Quarter Yields Disparate Returns


The first three months of 2006 yielded varying results for major players in the lubricant industry, according to financial reports released the past two weeks. Valvolines parent company blamed what it called the toughest motor oil market in more than a decade for an 88-percent dive in operating income. Afton Chemical Corp., on the other hand, came close to tripling its quarterly profit, allowing parent company NewMarket Corp. to pay a dividend for only the second time in five years.

Meanwhile, in the industrial lubricant segment, Quaker Chemical Corp. reported a 19-percent drop in quarterly earnings while Milacron Corp.s Industrial Fluids business logged a 36-percent gain in operating earnings.

Valvoline parent Ashland Inc. said April 26 the automotive consumer products marketer had operating income of $2 million from January through March – the second quarter of its fiscal year – compared to $17 million during the same period of 2005. Management attributed the slide to difficult market conditions, apparently alluding to the same factors it cited three months ago for a 93-percent drop in first-quarter performance: eroded margins and declining motor oil demand.

In its announcement of results for the period ended March 31, officials said Valvolines branded lubricants margins weredown 20 percent year-to-year because of its inability to pass on rapid increases in base oil costs.

Valvoline continues to experience a market environment more difficult than weve seen in over a decade, Ashland Chairman and Chief Executive Officer James J. OBrien said.

Sales and operating revenue rose 9 percent to $353 million, thanks to higher selling prices and increased sales volumes. Sales volumes of finished lubricants grew 5 percent to 44.2 million gallons.

Looking ahead, Covington, Kentucky-based Ashland said the motor oil environment will continue to be difficult but that it plans to aggressively defend Valvolines market position and focus on installer sales channels.

Afton turned an operating profit of $25.7 million, up from $9.1 million during the first quarter of 2005, according to an April 25 announcement by NewMarket. Management said the result reflected a general improvement across all major product lines.

While the key component in the profit improvement was volume, some progress was made to restore margins both by improved pricing and the introduction of more cost-effective products, NewMarket President and Chief Executive Officer Thomas E. Gottwald said.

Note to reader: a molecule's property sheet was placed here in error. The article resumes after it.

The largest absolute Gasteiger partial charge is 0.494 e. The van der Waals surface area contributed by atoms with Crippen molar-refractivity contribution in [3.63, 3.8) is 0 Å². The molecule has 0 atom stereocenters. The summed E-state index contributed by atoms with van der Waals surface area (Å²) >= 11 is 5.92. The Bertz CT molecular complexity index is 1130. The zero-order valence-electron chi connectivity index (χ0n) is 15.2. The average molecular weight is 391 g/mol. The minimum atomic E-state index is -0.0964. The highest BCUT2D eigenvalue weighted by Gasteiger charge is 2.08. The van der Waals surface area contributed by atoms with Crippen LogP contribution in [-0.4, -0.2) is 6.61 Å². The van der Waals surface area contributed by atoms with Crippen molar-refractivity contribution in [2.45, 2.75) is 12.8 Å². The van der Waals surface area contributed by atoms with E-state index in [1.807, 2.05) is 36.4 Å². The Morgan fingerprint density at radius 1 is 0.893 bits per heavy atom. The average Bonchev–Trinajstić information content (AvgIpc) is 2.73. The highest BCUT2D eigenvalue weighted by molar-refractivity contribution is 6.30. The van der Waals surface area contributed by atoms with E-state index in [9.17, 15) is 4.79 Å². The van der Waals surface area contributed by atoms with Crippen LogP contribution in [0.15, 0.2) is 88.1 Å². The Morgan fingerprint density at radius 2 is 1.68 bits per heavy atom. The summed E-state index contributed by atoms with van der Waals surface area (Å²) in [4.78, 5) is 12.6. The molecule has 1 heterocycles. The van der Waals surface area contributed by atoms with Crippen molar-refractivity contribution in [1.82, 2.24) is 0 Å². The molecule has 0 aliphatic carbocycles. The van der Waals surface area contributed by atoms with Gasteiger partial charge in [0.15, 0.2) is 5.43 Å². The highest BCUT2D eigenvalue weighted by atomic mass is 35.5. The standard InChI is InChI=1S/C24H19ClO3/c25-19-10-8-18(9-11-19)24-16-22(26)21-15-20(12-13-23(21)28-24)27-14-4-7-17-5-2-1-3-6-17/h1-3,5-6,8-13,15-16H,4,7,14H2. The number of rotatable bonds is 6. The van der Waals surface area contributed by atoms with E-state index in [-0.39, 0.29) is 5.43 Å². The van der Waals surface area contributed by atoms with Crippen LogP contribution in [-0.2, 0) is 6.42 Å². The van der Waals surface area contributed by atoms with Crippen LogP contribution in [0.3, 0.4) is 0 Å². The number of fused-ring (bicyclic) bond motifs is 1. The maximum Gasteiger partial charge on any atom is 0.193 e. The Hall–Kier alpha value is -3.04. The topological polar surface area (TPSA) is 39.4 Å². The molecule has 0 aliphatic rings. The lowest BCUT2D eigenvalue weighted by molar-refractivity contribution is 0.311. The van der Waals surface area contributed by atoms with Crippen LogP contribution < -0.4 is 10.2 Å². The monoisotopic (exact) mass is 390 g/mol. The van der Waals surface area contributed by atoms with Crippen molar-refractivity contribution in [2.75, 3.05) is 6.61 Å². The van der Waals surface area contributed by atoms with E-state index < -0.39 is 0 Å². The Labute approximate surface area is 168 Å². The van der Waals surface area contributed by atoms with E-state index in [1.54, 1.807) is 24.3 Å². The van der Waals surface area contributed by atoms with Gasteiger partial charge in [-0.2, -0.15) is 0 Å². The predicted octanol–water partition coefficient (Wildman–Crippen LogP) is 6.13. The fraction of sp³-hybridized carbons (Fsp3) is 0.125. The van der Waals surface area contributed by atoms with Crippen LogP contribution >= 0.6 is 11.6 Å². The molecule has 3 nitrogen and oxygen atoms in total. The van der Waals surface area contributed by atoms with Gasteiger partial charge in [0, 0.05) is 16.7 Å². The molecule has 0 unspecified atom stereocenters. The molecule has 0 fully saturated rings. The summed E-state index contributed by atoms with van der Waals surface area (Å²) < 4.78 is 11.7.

Sales for the petroleum additives business grew 26 percent to $62.4 million, with volumes up by approximately 10 percent.

NewMarket, which is based in Richmond, Va., said Afton faces challenges from continued increases in base oil costs and from tight availability from some chemicals, but the company said it is striving to stay on top of the situation and to pass on costs.

Afton is mostly responsible for NewMarkets continued recovery after declining performance forced it to downsize in 2001. The petroleum additives segment now accounts for 95 percent of NewMarkets operating income, with the tetraethyl lead business netting just $200,000 during the first quarter. Management expects the tetraethyl lead business to continue shrinking.

Gottwald plugged the improved overall performance in noting that NewMarket paid a dividend of 12.5 cents per share April 3 – the first since 2001. Two days after his comments, the company declared another dividend of an equal amount, payable July 1. With its improved financial position, Gottwald noted that NewMarket believes it is well-positioned to purchase other businesses.

We remain active in our efforts to review acquisition opportunities, but will be patient in the ultimate outcome, he said.

Quaker Chemical said May 1 that it had net income of $2.5 million for the January-through-March period, compared to $3.1 million during the same span of 2005. Management contended, though, that core earnings improved, considering that results for the first quarter of 2005 were boosted by $4.2 million in revenue from a property sale.

The Conshohocken, Pa., company recorded sales revenue of $109.8 million for the first quarter of 2006, an increase of 5.4 percent. Officials attributed that growth to higher selling prices and a 6.6 percent increase in sales volumes. Chairman and Chief Executive Officer Ronald J. Naples predicted the latest surge in crude oil prices will continue driving up costs, but he added that the company is well-positioned to return to bigger profits if and when crude drops.

We are shooting for gross margin percentage recovery upon a sustained period of stable or, better yet, declining raw material costs, he said.

Milacron said May 1 that its Industrial Fluids segment had earnings of $1.9 million during the first quarter, up from $1.4 million during the same period of 2005. It added that the improvement was especially impressive in light of the fact that the year-ago period included nearly $1 million in one-time income from a litigation settlement.

The company, which is based in Cincinnati, attributed the gains to improved pricing in North America and Western Europe, which helped drive sales revenue up 11 percent to $30 million.

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